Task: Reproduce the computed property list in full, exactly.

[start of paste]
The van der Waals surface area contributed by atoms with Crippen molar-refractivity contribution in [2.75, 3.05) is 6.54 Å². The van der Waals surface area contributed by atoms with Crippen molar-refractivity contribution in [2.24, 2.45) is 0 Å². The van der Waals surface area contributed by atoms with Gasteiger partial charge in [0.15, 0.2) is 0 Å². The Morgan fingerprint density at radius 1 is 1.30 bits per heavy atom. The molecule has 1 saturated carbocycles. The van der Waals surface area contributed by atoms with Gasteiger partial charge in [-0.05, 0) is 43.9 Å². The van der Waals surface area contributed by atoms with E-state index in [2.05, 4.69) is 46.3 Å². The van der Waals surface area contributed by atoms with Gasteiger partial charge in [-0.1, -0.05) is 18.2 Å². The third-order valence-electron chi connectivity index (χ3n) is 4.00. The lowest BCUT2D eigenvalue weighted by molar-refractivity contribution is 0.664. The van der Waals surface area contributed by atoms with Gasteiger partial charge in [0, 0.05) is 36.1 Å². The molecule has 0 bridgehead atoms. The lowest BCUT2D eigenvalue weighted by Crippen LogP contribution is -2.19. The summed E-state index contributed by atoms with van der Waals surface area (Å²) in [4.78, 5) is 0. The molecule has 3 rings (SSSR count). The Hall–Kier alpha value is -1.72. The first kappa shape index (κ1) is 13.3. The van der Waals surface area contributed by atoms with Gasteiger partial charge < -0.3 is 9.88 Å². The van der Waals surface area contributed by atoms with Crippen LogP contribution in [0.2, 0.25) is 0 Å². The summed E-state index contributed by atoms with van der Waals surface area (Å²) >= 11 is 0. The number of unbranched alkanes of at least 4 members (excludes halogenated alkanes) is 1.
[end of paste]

The van der Waals surface area contributed by atoms with Crippen molar-refractivity contribution in [2.75, 3.05) is 6.54 Å². The van der Waals surface area contributed by atoms with Crippen molar-refractivity contribution in [2.24, 2.45) is 0 Å². The van der Waals surface area contributed by atoms with Gasteiger partial charge in [0.15, 0.2) is 0 Å². The Morgan fingerprint density at radius 1 is 1.30 bits per heavy atom. The molecule has 1 saturated carbocycles. The van der Waals surface area contributed by atoms with Gasteiger partial charge in [-0.05, 0) is 43.9 Å². The van der Waals surface area contributed by atoms with E-state index in [2.05, 4.69) is 46.3 Å². The van der Waals surface area contributed by atoms with Gasteiger partial charge in [-0.1, -0.05) is 18.2 Å². The third-order valence-electron chi connectivity index (χ3n) is 4.00. The lowest BCUT2D eigenvalue weighted by molar-refractivity contribution is 0.664. The van der Waals surface area contributed by atoms with Gasteiger partial charge in [0, 0.05) is 36.1 Å². The molecule has 0 bridgehead atoms. The lowest BCUT2D eigenvalue weighted by Crippen LogP contribution is -2.19. The summed E-state index contributed by atoms with van der Waals surface area (Å²) in [4.78, 5) is 0. The molecule has 3 rings (SSSR count). The Hall–Kier alpha value is -1.72. The first kappa shape index (κ1) is 13.3. The van der Waals surface area contributed by atoms with Gasteiger partial charge < -0.3 is 9.88 Å². The van der Waals surface area contributed by atoms with Crippen LogP contribution in [0.2, 0.25) is 0 Å². The summed E-state index contributed by atoms with van der Waals surface area (Å²) >= 11 is 0. The number of unbranched alkanes of at least 4 members (excludes halogenated alkanes) is 1.